What Next for General Practice?

Last week, I had a sixth form student spend the week with me. She is hoping to go to medical school and is gaining the necessary work experience ahead of her applications. It was so great to be able to share with her the variance of my work and the great privilege it is to be a GP in the community. On the first day, we saw people with all kinds of problems, often interlinked or overlapping. She was amazed by how well I know my patients, not just the conditions they have, but them as people and the complexities of their lives. At Ash Trees Surgery, the practice where I am a partner, we run personal lists, in which we as GPs always see the same set of patients, supported by 2 other doctors, for times when one of us is not around. It gives us the opportunity of building fantastic therapeutic relationships with the people we serve and we get to know them really well. Our patients love it, we love it, and it has been a ‘traditional model’ of General Practice in our local community.

 

However, things are changing (not immediately in our case, but faster than perhaps we would like), and we (as GPs) and people generally, are going to have to get used to it, not just in Carnforth, but across the whole of the UK. I’m not writing this blog post as an idealist, but as a pragmatist. There are many things I wish were not changing, but we are reaching a point at which the scales are tipping and things simply cannot remain as they have been. Many GPs know this already and are making bold and difficult decisions to try and work differently, but many of us keep harking back to yesteryear and wishing we could turn the clocks back.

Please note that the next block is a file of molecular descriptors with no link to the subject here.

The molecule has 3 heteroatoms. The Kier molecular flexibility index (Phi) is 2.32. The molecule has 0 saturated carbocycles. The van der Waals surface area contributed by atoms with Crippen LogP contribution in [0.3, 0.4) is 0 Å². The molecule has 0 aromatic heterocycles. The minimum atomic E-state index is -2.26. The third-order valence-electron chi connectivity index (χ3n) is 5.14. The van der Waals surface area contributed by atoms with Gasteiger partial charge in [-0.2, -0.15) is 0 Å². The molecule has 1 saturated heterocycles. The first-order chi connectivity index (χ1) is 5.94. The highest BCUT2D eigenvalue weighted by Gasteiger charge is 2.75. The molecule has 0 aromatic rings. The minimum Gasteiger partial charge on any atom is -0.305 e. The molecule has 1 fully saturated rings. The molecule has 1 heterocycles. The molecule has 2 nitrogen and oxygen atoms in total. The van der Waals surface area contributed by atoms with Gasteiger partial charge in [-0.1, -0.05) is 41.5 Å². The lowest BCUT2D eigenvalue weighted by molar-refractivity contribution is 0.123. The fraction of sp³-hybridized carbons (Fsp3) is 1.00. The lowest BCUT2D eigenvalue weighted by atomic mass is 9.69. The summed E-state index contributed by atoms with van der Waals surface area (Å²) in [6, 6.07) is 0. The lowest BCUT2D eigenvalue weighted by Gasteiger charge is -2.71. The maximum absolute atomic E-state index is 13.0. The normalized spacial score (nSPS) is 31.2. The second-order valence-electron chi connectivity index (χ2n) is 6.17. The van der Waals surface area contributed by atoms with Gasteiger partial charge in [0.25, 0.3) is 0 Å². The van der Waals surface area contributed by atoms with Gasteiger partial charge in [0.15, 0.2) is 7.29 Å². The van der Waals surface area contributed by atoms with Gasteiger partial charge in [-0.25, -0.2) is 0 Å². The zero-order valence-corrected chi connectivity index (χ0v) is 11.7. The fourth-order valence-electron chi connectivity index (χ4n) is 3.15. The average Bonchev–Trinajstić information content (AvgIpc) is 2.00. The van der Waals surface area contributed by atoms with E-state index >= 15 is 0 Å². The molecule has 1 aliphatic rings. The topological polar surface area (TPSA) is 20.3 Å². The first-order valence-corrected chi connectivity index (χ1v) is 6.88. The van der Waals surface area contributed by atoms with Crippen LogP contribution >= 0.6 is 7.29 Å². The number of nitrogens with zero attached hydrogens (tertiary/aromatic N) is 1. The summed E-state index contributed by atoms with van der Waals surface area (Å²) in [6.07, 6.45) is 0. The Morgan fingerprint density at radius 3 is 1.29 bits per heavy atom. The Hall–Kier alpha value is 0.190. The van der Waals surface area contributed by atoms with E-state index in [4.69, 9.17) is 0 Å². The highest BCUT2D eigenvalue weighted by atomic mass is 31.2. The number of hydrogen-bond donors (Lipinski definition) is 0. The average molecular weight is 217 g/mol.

The issues facing us are stark:

 

1) We simply will not have enough GPs within the next 5 years to carry on working in the ways we have done. 40% of current GPs will be retiring within the next 5 years or moving into other work. (http://www.telegraph.co.uk/science/2017/07/30/nearly-40-per-cent-gps-plan-leave-nhs-within-five-years/).

 

2) The promise of 5000 more GPs will simply not come to fruition and certainly not in the time frame needed. Actually, a plan is afoot to replace some of the GPs with ‘Physician Associates’, people who have a science or allied degree, who have then done a conversation course and can do some (but certainly not all) of the work of a GP. They will also neeed supervision by GPs. Health Education England are having to cut GP training in order to make way for this new breed of health care workers (yet unproven). The Royal College welcomes the development as a support, but not a replacement of GPs. (http://www.pulsetoday.co.uk/your-practice/practice-topics/education/gp-training-cuts-necessary-to-allow-hee-to-develop-physician-associates/20034643.article#.WUrZgli-YHU.twitter)